“One-hundred percent,” he says. “There aren’t a lot of drills that incorporate creativity as well as small-area games do – for the mental development and the decision-making development, but, also, when you’re having a lot of fun, you develop better.”
Shaking Things Up
Player development can also flourish when players are grinding their way through what might otherwise be considered a situation where many coaches feel it’s time to shake things up – such as talking to a team when it’s on the wrong end of a blowout.
“Coaching isn't black and white,” says Gadowsky. “Coaching is having a really good feel. And, maybe in that instance, if you happen to think it has something to do with effort, I think you handle that situation much different than you would if it’s the result of facing a hot goaltender. Every situation is different and I think that’s what makes a really good coach, one who can read situations well and come up with a very appropriate plan or a decision to stay the course.”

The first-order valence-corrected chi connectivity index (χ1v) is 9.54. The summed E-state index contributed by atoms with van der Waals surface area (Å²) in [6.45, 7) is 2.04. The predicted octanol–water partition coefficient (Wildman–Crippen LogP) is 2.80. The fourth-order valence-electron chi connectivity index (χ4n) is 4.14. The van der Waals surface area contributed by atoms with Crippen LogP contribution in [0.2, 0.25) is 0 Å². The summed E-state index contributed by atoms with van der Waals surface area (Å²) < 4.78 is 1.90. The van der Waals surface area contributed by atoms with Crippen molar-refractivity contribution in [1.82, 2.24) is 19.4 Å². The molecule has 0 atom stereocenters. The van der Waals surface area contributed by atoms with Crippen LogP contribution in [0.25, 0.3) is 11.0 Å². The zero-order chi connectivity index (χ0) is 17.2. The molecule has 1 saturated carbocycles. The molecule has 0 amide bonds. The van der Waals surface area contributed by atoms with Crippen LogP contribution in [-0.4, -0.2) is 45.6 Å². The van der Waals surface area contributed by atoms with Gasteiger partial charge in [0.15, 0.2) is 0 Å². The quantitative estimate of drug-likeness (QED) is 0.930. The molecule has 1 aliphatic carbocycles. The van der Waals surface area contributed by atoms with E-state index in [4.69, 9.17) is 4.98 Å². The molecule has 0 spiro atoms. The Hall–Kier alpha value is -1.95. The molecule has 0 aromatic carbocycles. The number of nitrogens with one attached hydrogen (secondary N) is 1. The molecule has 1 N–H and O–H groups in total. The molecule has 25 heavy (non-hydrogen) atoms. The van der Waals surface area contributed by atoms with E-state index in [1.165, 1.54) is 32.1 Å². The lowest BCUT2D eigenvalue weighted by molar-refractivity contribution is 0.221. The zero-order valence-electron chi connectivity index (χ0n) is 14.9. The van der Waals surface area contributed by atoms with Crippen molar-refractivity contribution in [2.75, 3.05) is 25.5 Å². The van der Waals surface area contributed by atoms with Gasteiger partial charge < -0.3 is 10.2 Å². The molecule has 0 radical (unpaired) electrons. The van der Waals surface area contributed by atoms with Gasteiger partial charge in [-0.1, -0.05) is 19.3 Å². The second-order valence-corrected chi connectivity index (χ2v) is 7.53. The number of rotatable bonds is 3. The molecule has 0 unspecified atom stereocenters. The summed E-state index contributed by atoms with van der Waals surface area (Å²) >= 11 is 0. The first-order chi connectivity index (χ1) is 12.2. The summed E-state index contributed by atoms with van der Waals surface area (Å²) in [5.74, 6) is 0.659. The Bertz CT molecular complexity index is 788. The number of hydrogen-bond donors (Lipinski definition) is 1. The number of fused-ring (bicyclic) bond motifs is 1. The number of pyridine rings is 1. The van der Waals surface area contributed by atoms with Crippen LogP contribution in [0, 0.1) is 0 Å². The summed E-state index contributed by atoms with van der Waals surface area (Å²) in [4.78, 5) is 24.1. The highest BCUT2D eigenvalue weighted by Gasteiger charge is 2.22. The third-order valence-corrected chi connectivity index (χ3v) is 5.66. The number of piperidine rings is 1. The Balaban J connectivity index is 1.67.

What about turning the tide on a long losing streak for an 8- or 10-year-old team?
“When you talk about the importance of wins and losses at that age, I just don't believe in that so much,” Gadowsky says. “I mean, it's fun to win and you always do your best, but if a coach is confident in his ability to develop individuals and develop a team, they keep in mind to stay focused on the process or stay on task. Just because you might lose a few games in a row, you don't all of a sudden get overly frantic, or say, ‘This time, something didn’t work,’ or that we’re going to skate wallies for two hours for practice.”
The Intermission Speech
What about a raucous, paint-peeling locker room speech between periods of a game? What’s the key to that trick of the trade?